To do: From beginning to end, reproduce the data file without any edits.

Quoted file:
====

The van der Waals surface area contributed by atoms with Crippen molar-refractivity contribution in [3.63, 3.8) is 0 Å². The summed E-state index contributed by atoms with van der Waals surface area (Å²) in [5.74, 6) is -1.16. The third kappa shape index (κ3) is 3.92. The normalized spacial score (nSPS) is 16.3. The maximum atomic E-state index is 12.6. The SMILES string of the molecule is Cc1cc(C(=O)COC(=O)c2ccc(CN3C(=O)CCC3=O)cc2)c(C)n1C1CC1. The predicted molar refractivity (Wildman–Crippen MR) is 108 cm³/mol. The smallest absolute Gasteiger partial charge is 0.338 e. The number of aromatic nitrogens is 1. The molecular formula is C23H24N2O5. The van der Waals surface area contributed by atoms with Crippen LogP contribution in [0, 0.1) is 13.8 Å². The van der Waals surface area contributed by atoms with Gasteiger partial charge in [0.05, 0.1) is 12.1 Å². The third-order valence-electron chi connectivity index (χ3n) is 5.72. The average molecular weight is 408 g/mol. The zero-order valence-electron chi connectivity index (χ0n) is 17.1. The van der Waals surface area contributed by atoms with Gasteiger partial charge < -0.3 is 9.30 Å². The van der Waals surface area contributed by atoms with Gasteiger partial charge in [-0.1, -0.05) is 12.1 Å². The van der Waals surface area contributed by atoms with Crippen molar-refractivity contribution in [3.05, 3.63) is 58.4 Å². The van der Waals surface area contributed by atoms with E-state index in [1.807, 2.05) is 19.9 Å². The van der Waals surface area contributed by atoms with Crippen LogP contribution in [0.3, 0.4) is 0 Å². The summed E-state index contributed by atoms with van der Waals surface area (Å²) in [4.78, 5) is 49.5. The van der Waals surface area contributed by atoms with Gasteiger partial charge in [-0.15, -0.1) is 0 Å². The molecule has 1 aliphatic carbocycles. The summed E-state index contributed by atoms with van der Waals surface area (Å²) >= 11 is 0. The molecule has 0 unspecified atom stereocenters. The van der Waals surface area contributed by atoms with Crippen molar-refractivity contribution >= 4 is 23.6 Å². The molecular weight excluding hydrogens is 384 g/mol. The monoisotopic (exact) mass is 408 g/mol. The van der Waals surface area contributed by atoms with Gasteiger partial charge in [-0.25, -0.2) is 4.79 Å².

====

The van der Waals surface area contributed by atoms with Crippen molar-refractivity contribution in [3.63, 3.8) is 0 Å². The summed E-state index contributed by atoms with van der Waals surface area (Å²) in [5.74, 6) is -1.16. The third kappa shape index (κ3) is 3.92. The normalized spacial score (nSPS) is 16.3. The maximum atomic E-state index is 12.6. The SMILES string of the molecule is Cc1cc(C(=O)COC(=O)c2ccc(CN3C(=O)CCC3=O)cc2)c(C)n1C1CC1. The predicted molar refractivity (Wildman–Crippen MR) is 108 cm³/mol. The smallest absolute Gasteiger partial charge is 0.338 e. The number of aromatic nitrogens is 1. The molecular formula is C23H24N2O5. The van der Waals surface area contributed by atoms with Crippen LogP contribution in [0, 0.1) is 13.8 Å². The van der Waals surface area contributed by atoms with Gasteiger partial charge in [0.05, 0.1) is 12.1 Å². The third-order valence-electron chi connectivity index (χ3n) is 5.72. The average molecular weight is 408 g/mol. The zero-order valence-electron chi connectivity index (χ0n) is 17.1. The van der Waals surface area contributed by atoms with Gasteiger partial charge < -0.3 is 9.30 Å². The van der Waals surface area contributed by atoms with Gasteiger partial charge in [-0.1, -0.05) is 12.1 Å². The van der Waals surface area contributed by atoms with Crippen molar-refractivity contribution in [3.05, 3.63) is 58.4 Å². The van der Waals surface area contributed by atoms with E-state index in [1.807, 2.05) is 19.9 Å². The van der Waals surface area contributed by atoms with Crippen LogP contribution in [0.3, 0.4) is 0 Å². The summed E-state index contributed by atoms with van der Waals surface area (Å²) in [4.78, 5) is 49.5. The van der Waals surface area contributed by atoms with Gasteiger partial charge in [-0.15, -0.1) is 0 Å². The molecule has 1 aliphatic carbocycles. The summed E-state index contributed by atoms with van der Waals surface area (Å²) >= 11 is 0. The molecule has 0 unspecified atom stereocenters. The van der Waals surface area contributed by atoms with Crippen molar-refractivity contribution >= 4 is 23.6 Å². The molecular weight excluding hydrogens is 384 g/mol. The monoisotopic (exact) mass is 408 g/mol. The van der Waals surface area contributed by atoms with Gasteiger partial charge in [-0.25, -0.2) is 4.79 Å².